He was casually dressed, cup of coffee in hand as he greeted the hordes of star-struck fans descending on him. I was halfway into the queue of visitors eager to speak with him, touch him. I watched him pose for snapshots and shoot the breeze with each, in his patient, kind, steady, Norwegian way. No one seemed to refill his cup but he stood there holding it for three hours, never leaving, shaking hand after hand. When he said we were free to check out the main floor of his home, of course I ran straight for his office to be alone, at least, with his kindred spirit. That we were in the company of a true gentleman, a generousman, was lost on no one.
He's my longest LTR - 30 years; I've not even been married as long as I've been swooning for GK. Usually he and I rendezvous on Saturday evenings or Sunday mornings on NPR (depending on when I can get away) to make beautiful music together - country, bluegrass, blues, gospel, opera, anything goes. Sometimes I dance or he tells jokes or recites me a poem hot off his press (the ultimate romantic, no?) Or I sit at his virtual knee for the "News from Lake Wobegon" or "Lives of the Cowboys".
We have mutual friends - Guy Noir (Private Eye), Dusty & Lefty (metro cowpokes), Ray Dworsky (world's premier pianist), Sue Scott (actress of a thousand voices), and Fred Newman (sound simulator extraordinaire). The family is moving on because GK is retiring. I saw it coming, like a faraway train, but still I'm not ready. He did it before. So did Frank Sinatra; they each came out of retirement once. This time GK is on a goodbye tour coast-to-coast, though we can hope it's not a real goodbye... in the way that Cher's final goodbye tour wasn't strictly 'final'.
His home in St. Paul was not actually the first place we'd locked eyes. Two months prior, I'd gone to GK's Summer Love tour stop in Denver where he chose to glide among the audience sitting on grounds of the Botanic Gardens. He sang goofy tunes and tearjerker ballads - of unrequited love, young love, misguided love - and recited love poems as he meandered through the multitudes in his white suit and red tie. People arose and followed him, as enraptured Romans might trail the Pope.
He was coming close so I fiddled in my bag, head down, madly searching for my camera when I noticed red tennis shoes right in front of me. GK had stopped there, his toes parked inches from my picnic blanket. I raised my gaze, mouth agape, up the mountain that is he, and there was this halo of sunlight, an aura framing his head. He was singing one of his favorites - "Love's a Word I Never Throw Around" - to me!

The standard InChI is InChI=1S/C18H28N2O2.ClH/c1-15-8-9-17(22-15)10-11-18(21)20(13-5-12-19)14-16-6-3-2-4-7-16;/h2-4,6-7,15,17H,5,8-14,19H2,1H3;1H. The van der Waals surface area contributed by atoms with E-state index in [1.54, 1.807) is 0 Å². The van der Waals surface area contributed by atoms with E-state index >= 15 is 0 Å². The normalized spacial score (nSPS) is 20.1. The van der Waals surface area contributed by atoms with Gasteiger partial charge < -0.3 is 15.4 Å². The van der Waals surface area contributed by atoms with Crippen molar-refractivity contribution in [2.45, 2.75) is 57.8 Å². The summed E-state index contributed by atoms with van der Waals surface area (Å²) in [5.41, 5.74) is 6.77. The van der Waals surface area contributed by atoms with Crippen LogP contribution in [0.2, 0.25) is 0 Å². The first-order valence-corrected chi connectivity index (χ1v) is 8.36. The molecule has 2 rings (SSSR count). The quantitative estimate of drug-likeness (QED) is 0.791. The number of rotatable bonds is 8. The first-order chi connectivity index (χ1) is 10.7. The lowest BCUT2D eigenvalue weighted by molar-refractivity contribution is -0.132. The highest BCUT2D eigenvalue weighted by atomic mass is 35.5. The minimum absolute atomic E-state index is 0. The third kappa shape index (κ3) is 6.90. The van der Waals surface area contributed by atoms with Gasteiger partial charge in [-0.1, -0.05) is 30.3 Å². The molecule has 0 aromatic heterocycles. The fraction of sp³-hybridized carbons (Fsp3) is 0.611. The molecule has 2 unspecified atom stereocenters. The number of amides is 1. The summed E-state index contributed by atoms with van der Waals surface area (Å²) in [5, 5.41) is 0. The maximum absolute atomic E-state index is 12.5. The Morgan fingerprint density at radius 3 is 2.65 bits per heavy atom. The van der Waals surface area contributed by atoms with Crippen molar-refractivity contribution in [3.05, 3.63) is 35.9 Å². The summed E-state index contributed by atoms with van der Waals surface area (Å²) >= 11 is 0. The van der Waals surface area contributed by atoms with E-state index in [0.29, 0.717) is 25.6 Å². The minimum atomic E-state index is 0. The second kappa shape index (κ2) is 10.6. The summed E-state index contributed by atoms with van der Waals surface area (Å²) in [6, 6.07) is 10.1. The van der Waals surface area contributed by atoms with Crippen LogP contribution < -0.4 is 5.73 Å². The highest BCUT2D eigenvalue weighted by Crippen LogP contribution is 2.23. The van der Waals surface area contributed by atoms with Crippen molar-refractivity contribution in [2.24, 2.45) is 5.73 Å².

I followed him to three other cities (after that, who wouldn't?) so I've almost memorized the stories about his tomato-throwing sister, and how, as a boy in Minnesota winters, he peed a wide arc that froze, mid-air. But I never tire of them or of his ketchup jingle - "Ketchup, for the good times". He sounds fresh every time and can sing-speak a tripping twenty-minute maniacal monologue of non-stop tongue-twisters, never bungling a beat, word, or cue. I can only attribute such genius thespianism to an ultra large head (or to his astrology - dramatic Leo). Something instilled in him this rare ability to hold sway with the masses through poetry and music, wit and wisdom.
But if it's true, this retirement gig, then I'll be happy for GK. He's given me his best years, his ketchup years. Three decades of weekend trysts. He needs to get on with his memoir writing and maybe consulting. Lots of retired people do that. Perhaps he can consult with the next president on how to gain and sustain a high approval rating. ~The End~
P.S. to GK: I trust you found the Petrarchan sonnet left on your chair, composed by yours truly. You may need an extra poem for your blowout retirement extravaganza at the Hollywood Bowl. See you on July 1st! - Love, Petra